The annual Consumer Electronics Show is wrapping up in Las Vegas. The Brighthand staff has been in the thick of things, and can’t help but crown 4G LTE as the star of this tradeshow. Other significant trends were also in evidence, though.
Verizon and AT&T announced model after model with this very fast wireless networking standard — so many that repeating all the names would turn this article into a laundry list. There were plenty of new Androids, but a Windows Phone was in there too. Visit our webpage dedicated to CES to see them all.
A standout was the Samsung Galaxy Nexus because it’s going to be unique: the first LTE-enabled handset from Sprint. That’s right, Sprint is giving up WiMAX and moving to the rival 4G standard.
Nokia in the Limelight
The piece of mobile hardware that drew the most attention at CES 2012 was the Nokia Lumia 900. This may be the most attention Nokia has ever enjoyed at CES, and it’s all because this company has mixed its fate with Microsoft by basing the Lumia series on the Windows Phone operating system.
The 900 is headed for AT&T, but it won’t be out for at least another couple of months. Check out my preview based on hands-on experience of you want to get a picture of it now.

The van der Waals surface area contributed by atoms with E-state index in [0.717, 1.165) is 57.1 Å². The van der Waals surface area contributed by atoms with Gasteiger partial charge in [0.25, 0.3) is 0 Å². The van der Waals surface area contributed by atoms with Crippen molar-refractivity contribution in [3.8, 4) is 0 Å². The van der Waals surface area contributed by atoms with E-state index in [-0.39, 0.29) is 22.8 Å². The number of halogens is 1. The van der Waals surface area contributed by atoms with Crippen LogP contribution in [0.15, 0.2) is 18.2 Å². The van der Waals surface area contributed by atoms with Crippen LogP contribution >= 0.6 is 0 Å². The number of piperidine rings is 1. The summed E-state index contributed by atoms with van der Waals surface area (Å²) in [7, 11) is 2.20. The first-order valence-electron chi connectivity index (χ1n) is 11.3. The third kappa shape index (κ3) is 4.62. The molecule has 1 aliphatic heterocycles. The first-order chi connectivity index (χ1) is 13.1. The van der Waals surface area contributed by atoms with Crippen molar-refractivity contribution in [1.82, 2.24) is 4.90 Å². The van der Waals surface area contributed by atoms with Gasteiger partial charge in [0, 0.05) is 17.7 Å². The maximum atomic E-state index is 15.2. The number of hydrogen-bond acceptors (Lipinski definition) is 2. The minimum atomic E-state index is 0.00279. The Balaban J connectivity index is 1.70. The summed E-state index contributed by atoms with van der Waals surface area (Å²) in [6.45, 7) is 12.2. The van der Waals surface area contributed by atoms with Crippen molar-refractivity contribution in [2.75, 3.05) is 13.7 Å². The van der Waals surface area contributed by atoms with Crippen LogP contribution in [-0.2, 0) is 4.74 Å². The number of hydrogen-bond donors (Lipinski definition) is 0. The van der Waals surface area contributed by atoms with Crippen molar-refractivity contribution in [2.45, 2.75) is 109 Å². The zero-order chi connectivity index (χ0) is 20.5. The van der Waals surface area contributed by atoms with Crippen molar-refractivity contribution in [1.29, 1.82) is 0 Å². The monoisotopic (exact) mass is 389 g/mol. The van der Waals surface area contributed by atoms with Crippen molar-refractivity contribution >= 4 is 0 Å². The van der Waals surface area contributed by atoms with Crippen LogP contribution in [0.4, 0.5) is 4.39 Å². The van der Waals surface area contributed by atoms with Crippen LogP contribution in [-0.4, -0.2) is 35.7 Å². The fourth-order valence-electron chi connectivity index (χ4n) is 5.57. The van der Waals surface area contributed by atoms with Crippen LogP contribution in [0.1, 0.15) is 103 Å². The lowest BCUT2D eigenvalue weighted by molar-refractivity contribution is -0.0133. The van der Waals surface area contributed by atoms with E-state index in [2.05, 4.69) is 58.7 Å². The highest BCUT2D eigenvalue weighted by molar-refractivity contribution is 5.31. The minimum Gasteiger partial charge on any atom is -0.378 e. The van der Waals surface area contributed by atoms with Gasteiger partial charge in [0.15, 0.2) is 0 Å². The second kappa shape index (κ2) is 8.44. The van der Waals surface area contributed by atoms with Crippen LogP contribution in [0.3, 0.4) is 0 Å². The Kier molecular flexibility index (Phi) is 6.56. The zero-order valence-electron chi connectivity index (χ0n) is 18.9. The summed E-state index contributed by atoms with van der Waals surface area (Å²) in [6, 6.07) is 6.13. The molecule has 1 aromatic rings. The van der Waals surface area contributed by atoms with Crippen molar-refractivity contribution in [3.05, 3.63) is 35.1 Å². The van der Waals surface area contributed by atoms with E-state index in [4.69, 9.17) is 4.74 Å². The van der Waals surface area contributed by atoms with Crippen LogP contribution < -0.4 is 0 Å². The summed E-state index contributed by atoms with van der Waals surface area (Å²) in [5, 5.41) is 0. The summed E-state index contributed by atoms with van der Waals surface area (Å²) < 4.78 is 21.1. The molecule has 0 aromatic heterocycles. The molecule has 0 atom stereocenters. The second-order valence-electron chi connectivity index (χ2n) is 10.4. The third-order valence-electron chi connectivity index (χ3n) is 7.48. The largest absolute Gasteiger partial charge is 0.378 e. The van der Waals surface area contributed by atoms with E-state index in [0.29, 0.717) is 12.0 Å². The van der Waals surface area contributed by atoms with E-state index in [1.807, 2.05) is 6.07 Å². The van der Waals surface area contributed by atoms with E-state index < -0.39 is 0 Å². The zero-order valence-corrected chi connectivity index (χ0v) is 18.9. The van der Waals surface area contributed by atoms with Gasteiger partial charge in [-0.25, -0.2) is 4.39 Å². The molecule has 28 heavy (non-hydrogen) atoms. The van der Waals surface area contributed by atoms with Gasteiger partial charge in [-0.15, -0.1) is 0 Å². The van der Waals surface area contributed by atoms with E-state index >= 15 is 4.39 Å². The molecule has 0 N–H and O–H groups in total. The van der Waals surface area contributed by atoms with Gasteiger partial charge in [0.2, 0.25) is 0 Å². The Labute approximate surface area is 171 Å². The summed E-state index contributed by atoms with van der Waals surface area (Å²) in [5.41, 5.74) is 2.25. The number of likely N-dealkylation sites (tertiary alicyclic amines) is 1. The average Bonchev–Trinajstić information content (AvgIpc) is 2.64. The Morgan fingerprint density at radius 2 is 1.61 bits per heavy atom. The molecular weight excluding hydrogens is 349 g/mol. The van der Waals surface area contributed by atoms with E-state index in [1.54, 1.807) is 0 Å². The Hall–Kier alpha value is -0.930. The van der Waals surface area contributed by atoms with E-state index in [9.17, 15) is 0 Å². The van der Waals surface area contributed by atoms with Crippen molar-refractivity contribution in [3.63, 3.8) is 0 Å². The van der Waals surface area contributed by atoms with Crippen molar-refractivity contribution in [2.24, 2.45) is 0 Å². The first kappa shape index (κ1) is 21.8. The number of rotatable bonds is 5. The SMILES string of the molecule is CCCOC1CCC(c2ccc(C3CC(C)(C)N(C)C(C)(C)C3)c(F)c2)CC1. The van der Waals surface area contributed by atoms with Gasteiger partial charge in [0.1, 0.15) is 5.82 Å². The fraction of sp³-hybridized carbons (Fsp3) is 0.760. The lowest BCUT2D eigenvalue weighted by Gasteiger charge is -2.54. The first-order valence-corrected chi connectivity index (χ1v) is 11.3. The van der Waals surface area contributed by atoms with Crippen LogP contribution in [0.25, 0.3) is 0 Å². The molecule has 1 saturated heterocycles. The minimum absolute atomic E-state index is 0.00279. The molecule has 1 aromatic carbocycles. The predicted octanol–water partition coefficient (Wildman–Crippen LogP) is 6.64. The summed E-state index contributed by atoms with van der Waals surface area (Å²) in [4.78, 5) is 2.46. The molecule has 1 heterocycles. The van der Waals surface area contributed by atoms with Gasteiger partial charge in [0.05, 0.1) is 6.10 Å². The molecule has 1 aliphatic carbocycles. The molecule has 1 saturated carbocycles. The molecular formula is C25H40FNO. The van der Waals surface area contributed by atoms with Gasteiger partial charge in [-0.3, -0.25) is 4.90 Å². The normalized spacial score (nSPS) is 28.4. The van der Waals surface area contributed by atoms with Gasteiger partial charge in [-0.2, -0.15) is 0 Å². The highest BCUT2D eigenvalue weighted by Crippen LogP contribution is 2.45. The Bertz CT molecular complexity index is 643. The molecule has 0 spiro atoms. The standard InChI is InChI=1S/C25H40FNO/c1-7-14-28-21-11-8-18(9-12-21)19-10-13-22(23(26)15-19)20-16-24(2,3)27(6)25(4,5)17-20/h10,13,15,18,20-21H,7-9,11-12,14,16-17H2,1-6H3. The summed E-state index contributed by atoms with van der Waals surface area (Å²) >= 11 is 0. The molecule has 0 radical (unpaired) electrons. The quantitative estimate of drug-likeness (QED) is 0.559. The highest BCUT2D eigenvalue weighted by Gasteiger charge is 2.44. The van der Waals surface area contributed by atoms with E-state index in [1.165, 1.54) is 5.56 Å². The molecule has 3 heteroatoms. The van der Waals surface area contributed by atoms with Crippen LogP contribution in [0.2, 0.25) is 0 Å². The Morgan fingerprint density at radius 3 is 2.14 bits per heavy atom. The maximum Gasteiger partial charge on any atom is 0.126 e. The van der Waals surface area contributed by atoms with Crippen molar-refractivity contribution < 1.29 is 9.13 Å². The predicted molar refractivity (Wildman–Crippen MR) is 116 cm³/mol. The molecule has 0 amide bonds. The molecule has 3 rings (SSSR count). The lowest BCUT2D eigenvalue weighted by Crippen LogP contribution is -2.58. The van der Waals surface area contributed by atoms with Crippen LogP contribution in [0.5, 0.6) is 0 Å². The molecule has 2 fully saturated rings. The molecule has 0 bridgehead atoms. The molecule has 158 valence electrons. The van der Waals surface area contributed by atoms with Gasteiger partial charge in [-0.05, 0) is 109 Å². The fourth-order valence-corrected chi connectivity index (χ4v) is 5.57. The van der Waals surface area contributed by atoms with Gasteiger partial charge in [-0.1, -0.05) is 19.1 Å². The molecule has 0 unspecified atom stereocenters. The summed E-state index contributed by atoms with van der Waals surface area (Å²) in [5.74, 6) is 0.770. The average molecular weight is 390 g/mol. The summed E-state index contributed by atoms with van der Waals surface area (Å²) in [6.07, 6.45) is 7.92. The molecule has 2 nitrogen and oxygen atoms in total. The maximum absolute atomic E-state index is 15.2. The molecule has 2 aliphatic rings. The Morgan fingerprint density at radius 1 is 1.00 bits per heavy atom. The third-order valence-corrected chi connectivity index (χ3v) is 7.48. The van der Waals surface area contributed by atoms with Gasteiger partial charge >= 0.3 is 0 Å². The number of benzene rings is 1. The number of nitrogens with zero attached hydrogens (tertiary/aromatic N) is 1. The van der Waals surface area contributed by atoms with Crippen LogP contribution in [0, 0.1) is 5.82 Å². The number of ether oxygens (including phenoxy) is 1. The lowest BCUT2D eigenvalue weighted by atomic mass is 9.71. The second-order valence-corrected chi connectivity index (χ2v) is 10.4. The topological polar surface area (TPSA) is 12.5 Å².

Go Big or Go Home
Smartphones screens have been getting progressively larger, and that trend continued at this annual tradeshow. For example, one of the stars was the Samsung Galaxy Note, which AT&T just committed to. This has a 5.3-inch touchscreen, making it almost large enough to consider a tablet.
While an extreme example, big models were announced left and right. None of the models announced by major phone makers this week had a display smaller than 4 inches.
Not surprisingly, faster is better, too. The industry hasn’t yet reached the point where dual-core processors have become ubiquitous… that will have to wait until next-year’s CES.
The Elephant in the Corner
Apple always completely ignores CES, preferring to unveil its products on its own schedule. That doesn’t mean the attendees were ignoring the iPhone or iPad, however. The wraps came off a nearly bewildering array of apps, cases, and other accessories for iDevices at CES.
Accessory makers and developers weren’t ignoring Android, though. There were just as many headsets, keyboards, cases, and software titles announced for Googlephones.
Recession? What Recession?
Although the global economy is still in the doldrums, it didn’t show at CES. The Consumer Electronics Association bragged about a record number of companies having exhibits, this industry group hasn’t announced attendance figures — still, the showfloor, and press events were generally busy to overflowing.